All of these are best accomplished by setting small goals for yourself and your family: Explore one new store each month; plan a family outing to a place you haven’t yet seen every other month; volunteer at a charity once a week; host a dinner or organize a joint activity each time a new family arrives at your school, pick up at least one new hobby in your new country, have your kids try out at least one new sport. The possibilities are endless.
By no means do I advocate for an overscheduled calendar with all these new activities. Chances are, your life may actually slow down because the pace has changed by moving continents. What seemed so urgent before is now perhaps something people don’t care about as much, so you adapt. Nothing cures you of your Western-style Type A obsessive-compulsive workaholic tendencies as well as life in a slower-paced (perhaps but not necessarily 3rd World) country.
What I’m saying is that you have to work at your happiness. What you put into your expat assignment (or, really, life in general) in terms of time, outreach, curiosity, and friendliness will be returned to you many times over, I can promise you that.
You water the grass wherever you are, and it will turn green.
Some expats are happier than others, and it’s often the ones who seem to cling to their habits and activities from home that struggle the most. Going on home leave every opportunity you get, enrolling your kids in the school that’s the closest replica of the one at home, driving them for hours so they can keep playing the sport they already know versus the one that’s played five minutes from your house – these are all akin to straining your hose so you can spray the yard five houses down from you. The precious water will be spread too thin, and you will end up on a dry patch of land.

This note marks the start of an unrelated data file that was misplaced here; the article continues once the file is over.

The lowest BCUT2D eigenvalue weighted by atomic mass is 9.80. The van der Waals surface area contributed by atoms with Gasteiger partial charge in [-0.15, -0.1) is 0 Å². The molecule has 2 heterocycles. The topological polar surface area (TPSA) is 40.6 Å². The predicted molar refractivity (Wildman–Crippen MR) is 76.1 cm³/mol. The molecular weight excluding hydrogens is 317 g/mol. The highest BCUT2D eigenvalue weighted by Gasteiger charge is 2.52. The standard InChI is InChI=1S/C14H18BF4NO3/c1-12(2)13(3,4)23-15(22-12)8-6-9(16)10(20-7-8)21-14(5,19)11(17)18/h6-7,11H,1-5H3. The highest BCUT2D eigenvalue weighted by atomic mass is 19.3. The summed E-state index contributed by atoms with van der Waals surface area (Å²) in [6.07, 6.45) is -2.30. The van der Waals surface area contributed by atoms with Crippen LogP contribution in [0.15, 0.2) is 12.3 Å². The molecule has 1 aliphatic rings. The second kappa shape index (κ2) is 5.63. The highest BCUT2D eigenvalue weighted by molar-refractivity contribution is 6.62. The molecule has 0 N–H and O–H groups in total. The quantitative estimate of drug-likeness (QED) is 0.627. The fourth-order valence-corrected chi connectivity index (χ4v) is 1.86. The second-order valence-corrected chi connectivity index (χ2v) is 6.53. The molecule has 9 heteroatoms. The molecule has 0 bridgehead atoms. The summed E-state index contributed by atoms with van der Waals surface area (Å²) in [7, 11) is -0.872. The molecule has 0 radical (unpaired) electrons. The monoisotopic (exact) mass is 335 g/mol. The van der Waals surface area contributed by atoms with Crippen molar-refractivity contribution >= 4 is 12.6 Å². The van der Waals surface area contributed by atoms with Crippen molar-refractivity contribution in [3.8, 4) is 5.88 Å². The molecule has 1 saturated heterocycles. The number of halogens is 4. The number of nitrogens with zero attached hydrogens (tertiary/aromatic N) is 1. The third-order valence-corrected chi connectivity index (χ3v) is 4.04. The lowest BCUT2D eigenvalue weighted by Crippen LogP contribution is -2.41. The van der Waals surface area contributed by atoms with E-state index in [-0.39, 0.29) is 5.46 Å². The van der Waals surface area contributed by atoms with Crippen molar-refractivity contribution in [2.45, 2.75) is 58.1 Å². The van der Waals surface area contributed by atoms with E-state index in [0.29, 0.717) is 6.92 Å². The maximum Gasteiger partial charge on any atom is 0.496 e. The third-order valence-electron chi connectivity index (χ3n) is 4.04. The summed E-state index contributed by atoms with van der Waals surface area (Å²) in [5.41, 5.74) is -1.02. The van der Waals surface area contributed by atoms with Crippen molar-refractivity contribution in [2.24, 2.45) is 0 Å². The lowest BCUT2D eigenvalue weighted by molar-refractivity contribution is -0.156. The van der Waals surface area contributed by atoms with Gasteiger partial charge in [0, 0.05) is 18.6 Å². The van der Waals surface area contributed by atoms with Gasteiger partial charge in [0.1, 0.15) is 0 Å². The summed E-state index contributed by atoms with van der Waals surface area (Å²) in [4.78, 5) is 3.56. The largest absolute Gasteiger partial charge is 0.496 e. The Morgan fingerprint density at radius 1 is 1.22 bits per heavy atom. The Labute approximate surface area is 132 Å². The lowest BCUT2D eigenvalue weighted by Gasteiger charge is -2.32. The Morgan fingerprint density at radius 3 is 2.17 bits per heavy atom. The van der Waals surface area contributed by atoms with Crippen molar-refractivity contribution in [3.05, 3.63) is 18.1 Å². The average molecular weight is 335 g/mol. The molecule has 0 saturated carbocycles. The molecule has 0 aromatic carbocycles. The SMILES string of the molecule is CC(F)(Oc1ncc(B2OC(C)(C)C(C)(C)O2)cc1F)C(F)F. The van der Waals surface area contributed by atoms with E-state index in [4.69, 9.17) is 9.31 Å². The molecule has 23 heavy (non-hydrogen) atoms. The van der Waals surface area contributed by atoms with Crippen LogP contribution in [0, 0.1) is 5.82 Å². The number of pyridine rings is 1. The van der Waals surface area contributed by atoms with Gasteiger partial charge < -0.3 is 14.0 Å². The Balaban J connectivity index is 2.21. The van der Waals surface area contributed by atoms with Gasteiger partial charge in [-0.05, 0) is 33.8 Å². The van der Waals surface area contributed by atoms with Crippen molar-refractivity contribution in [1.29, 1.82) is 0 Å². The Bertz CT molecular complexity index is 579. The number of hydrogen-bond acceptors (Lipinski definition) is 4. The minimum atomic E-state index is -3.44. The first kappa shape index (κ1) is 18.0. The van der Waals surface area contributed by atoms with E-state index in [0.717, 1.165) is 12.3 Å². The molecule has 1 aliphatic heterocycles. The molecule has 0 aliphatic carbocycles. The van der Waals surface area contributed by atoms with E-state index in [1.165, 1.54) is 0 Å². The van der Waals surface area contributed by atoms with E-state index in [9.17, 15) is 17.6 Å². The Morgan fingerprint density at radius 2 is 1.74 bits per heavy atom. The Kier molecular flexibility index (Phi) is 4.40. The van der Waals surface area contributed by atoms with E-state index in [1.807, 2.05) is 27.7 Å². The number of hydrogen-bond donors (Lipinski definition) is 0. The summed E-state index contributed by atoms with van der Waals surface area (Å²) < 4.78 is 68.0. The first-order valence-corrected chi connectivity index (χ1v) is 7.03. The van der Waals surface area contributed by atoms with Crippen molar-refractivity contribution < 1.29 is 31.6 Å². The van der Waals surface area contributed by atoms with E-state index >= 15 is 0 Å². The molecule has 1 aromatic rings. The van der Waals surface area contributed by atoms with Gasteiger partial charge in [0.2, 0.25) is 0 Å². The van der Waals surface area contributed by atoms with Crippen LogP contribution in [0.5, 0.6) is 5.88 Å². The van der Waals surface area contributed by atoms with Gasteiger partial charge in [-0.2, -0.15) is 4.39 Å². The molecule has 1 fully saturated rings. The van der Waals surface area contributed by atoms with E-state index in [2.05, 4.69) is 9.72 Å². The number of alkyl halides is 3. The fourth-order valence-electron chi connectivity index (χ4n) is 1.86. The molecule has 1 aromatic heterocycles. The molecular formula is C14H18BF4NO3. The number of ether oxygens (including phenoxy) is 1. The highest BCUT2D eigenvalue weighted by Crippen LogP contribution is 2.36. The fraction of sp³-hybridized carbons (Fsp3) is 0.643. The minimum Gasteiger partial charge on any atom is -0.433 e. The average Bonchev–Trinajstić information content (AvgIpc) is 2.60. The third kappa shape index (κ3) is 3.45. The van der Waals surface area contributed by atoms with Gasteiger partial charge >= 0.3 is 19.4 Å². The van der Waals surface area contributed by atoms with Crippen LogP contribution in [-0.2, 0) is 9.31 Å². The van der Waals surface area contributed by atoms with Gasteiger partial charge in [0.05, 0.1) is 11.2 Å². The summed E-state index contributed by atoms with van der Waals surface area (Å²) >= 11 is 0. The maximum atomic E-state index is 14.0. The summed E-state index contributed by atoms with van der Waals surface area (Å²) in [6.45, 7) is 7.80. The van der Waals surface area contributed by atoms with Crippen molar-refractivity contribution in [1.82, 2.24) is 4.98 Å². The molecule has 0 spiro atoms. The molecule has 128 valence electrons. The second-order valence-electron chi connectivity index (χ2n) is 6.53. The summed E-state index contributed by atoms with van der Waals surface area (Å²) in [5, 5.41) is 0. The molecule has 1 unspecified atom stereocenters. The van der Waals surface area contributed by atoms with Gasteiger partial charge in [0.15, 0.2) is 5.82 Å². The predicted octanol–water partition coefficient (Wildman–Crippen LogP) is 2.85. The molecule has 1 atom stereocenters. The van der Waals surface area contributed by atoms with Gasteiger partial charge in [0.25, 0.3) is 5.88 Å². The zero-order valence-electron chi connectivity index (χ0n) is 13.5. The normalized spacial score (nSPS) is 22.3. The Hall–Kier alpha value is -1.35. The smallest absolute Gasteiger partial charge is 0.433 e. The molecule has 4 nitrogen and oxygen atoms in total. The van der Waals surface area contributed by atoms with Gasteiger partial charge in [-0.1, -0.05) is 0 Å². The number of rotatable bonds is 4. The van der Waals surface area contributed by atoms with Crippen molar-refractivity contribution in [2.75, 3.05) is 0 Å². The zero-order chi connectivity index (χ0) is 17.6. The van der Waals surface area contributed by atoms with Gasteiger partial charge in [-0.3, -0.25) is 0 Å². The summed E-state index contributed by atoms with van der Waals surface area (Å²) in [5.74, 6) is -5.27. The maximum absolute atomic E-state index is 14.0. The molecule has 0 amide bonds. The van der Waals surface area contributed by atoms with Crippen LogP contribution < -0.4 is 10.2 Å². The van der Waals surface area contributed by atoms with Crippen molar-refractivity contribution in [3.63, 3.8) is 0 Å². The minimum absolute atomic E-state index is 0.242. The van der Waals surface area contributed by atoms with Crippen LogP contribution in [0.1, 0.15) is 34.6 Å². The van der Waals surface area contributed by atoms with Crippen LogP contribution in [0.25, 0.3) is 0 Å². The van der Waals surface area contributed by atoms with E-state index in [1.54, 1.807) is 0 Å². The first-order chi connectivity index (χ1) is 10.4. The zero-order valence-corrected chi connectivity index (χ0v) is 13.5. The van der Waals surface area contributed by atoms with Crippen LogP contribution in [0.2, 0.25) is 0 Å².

Most expats have learned the art of watering the patch of grass they’re endowed with – maybe not the first time, but surely the second and third times. They’ve learned that most everything in life is temporary, and that it’s important to start living right away rather than later.
I’d venture to guess it’s almost harder for non-expats. If you’ve stayed in a place all your life, you might get awfully tired of all that watering. It just never ends! If that’s true for you, perhaps it’s time to move to greener pastures. Sometimes that’s a chance to Remake, Refurbish, and Improve yourself. But if you do, don’t simply arrive and expect a lush oasis, just because you’ve heard good things about a place. The drudgery of daily life is going to catch up with you no matter where you are, and you might wake up one day in a parched and dusty landscape.
Wherever you are in life, don’t forget to water the grass around you.
|Yes, this expat child is watering the pool, not the grass, but it’s the closest picture I could find
in my vast archives to approximate the situation. And it has a bit of grass in it too. Green, even.